The Enterprise Investment Scheme: Beware preferential rights attaching to shares

The Enterprise Investment Scheme: Beware preferential rights attaching to shares

The background

The recent First-tier Tribunal case of Flix Innovations Ltd v HMRC, highlighted the risks involved in changing the rights attaching to a company’s shares where investors hope to qualify for tax relief under the Enterprise Investment Scheme (EIS).

The circumstances of the case

The company had ‘A’ shares and ‘B’ shares which were held, respectively, by the founders of the company and by outside investors. The outside investors agreed to subscribe for further shares and it was agreed that, ideally, to maintain a commercial balance some of the founders’ ‘A’ shares would be cancelled.

There were company law factors that made it difficult -or impossible- to cancel these shares and instead a reorganisation took place under which some of the ‘A’ shares were converted into valueless, non-voting deferred shares and the others, together with the ‘B’ shares, became a single class of ordinary shares. Following that, the outside investors subscribed for new ordinary shares of that single class.

The question that arose was whether EIS relief was available for the new subscription of shares. EIS shares must meet the requirement, inter alia, that they do not carry a preferential right to a company’s assets on its winding up.

The company’s new Articles of Association provided that on a liquidation, the company’s assets were to be applied first to repaying the nominal value of the ordinary shares and then to repaying the nominal value of the deferred shares, and that any surplus should be distributed to the holders of the ordinary shares.

HMRC maintained that, as a result, the ordinary shares had a preferential right to assets on a winding up, by comparison with the deferred shares.

The taxpayer contended that this preferential right should be ignored: either on the basis that the legislation should be construed ‘purposively’, and that the new shares were the kind of shares for which Parliament had intended to give relief, or else on the basis of the general principle of statutory construction that ‘de minimis non curat lex’ (the law takes no account of trifles).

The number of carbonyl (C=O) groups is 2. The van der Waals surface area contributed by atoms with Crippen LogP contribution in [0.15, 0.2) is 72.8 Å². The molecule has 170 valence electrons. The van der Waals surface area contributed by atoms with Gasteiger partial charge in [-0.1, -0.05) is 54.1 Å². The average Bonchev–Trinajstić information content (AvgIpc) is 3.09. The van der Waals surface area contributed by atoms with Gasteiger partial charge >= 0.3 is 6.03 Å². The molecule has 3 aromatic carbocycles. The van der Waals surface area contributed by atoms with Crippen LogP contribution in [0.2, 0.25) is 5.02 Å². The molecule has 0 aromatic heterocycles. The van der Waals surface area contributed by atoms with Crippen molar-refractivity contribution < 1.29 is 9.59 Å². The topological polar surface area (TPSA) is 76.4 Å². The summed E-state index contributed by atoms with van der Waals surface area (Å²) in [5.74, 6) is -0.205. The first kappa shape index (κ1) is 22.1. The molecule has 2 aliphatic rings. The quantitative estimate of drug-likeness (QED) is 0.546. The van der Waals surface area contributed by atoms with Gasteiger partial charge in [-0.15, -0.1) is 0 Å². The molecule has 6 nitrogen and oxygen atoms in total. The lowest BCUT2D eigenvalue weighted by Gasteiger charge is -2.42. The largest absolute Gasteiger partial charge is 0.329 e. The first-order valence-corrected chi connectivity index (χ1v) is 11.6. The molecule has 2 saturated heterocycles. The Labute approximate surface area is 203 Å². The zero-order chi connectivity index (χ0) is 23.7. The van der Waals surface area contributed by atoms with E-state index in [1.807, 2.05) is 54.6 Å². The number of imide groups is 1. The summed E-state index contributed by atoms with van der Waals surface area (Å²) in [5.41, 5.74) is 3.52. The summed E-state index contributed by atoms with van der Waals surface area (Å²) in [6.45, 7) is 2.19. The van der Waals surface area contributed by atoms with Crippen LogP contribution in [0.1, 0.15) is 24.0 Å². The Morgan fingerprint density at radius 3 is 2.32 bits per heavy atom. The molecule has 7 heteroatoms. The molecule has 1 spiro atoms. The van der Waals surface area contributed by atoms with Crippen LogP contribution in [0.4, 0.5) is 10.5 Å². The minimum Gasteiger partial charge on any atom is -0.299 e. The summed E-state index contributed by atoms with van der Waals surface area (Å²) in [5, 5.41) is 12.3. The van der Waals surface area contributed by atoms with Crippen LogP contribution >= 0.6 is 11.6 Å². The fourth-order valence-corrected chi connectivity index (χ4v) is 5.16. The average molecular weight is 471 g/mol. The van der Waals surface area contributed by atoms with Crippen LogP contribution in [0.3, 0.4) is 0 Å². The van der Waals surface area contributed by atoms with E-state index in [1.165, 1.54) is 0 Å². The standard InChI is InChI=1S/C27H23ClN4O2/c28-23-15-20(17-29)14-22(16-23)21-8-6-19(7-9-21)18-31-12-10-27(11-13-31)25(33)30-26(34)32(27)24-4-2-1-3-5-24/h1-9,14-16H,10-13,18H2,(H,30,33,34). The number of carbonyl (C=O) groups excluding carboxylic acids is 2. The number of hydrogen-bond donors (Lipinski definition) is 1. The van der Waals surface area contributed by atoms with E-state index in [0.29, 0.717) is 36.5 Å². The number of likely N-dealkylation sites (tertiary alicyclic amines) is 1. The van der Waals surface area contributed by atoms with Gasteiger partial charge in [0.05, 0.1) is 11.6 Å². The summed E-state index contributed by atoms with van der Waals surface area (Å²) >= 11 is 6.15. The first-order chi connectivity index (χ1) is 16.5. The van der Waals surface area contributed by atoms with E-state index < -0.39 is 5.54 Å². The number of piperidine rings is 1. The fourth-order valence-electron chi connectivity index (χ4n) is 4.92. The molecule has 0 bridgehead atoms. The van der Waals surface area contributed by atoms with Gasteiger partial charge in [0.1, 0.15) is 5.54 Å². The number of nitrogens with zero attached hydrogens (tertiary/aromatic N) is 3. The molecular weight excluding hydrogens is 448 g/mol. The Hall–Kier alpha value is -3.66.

The Tribunal’s decision

The Tribunal rejected these submissions. This was principally on the ground that the EIS legislation was so detailed and ‘closely articulated’ that if Parliament had intended for minor preferential rights to be ignored the legislation would have said so (just as, elsewhere in the EIS legislation, it specifically provides for receipts of insignificant value from the company to be ignored).

This conclusion was reached despite the fact that the Tribunal fully accepted that the share reorganisation had been made for purely commercial reasons, and not simply in order to obtain the tax relief.

The tax implications

Companies seeking EIS investment should note the need to take great care in any reorganisation of share capital. Professional advice should always be sought. In particular, it must be appreciated that for a preferential right to arise it is not necessary that advantages be specifically conferred on the shares in question; it is sufficient that other shares lack those advantages.

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